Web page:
LAUSANNE, Switzerland -- The Philadelphia Flyers brought in a sleep specialist to help them handle the travel and time changes as part of their preparation for the NHL Global Series.
"There is going to be sleep debt, there's going to be jet lag, we can't eliminate that," head of strength and conditioning Chris Osman said Sunday. "Whatever we can do to fill in the gaps through naps, staying over when we can stay over, that'll help us."
It was Osman's idea to bring in Dr. Brandon Marcello, who formerly was director of strength and conditioning at Stanford University and now consults on high-performance strategies with the United States military as well as professional sports teams.
Osman said Marcello focused on giving players and coaches practical tips on how to get more and better sleep for long trips, including this one to Europe.
"A lot of the tips come from room temperature in your hotel room, eliminating a much blue light as possible," Osman said. "Guys are always going to be on their phones or watching video, those type of things. What can we do to alleviate all the blue light? When you're in the rink there's blue light. Those things affect melatonin, how it's released. Little things like that go a long way."
Video: Flyers hit the ice for practice in Lausanne
For the 7 1/2-hour flight from Philadelphia to Geneva, Switzerland on Friday, the players were provided with ostrich pillows, which fit around the head and neck, as well as eyeshades and ear plugs.
The tips seemed to help.
"I slept five hours," forward Scott Laughton said. "I was pretty pumped about that. Woke up when we landed. Usually I can never sleep on flights or trains or buses. That was nice, kind of made me feel better."
Forward Oskar Lindblom said he also benefited from Marcello's session.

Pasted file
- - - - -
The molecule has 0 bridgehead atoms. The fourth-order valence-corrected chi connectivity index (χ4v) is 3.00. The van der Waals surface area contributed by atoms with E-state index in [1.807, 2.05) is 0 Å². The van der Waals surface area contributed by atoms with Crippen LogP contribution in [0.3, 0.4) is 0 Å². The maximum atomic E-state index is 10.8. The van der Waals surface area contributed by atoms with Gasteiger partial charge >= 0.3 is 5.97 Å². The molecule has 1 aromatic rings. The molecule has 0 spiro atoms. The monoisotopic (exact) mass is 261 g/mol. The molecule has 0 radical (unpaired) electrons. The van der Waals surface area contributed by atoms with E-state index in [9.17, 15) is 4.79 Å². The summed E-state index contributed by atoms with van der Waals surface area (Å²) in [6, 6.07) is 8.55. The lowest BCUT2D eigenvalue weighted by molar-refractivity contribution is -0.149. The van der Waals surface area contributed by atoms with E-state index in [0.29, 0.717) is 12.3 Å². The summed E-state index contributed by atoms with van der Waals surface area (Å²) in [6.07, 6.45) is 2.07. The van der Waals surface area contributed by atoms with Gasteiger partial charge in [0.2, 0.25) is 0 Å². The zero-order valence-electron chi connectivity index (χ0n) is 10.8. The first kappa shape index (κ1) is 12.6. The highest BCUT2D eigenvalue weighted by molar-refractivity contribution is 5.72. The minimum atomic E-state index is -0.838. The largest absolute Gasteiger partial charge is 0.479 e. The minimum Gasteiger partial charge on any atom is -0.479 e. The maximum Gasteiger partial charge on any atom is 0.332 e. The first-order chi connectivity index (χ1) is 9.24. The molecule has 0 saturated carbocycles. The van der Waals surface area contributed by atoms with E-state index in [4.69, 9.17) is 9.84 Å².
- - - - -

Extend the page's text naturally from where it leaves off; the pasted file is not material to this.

"I don't usually use those [eyeshades] so I got one of those and that helped a lot, got a little darker on the plane," he said. "And ear plugs, usually I use air pods but it was better with the ear plugs. Stuff you know about but don't usually use it, but I used it this time and it felt pretty good."
Osman said in general he heard positive feedback from the players.
"We had a bunch of guys that said they slept better than they expected to," he said. "It was a really nice plane and we could lay down so that helps. ... Lot of guys said they slept better than they [normally] did and it'll help us moving forward."
After playing their preseason finale against Lausanne at Vaudoise Arena on Monday (2 p.m. ET; NHLN, NBCSP+, NHL.TV), the Flyers will play their season opener against the Chicago Blackhawks at O2 Arena in Prague on Friday (2 p.m. ET; NHLN, SN360, NBCSP, NBCSCH, NHL.TV).
They'll fly back to Philadelphia on Saturday, but the Global Series isn't their only long trip early in the season. After playing their home opener against the New Jersey Devils on Oct. 9, they travel to Western Canada for three games in five nights, starting at the Vancouver Canucks on Oct. 12 and concluding with back-to-back games at the Calgary Flames and Edmonton Oilers on Oct. 15-16.
Alain Vigneault said when he coached the Canucks, the organization used sleep science to help plan the team's travel schedule. It was something he took with him when he coached the New York Rangers and is glad the Flyers are embracing now, especially with their heavy early travel schedule.
"We've got the information, we know what to do and what we need to do off the ice to stay fresh and perform," he said.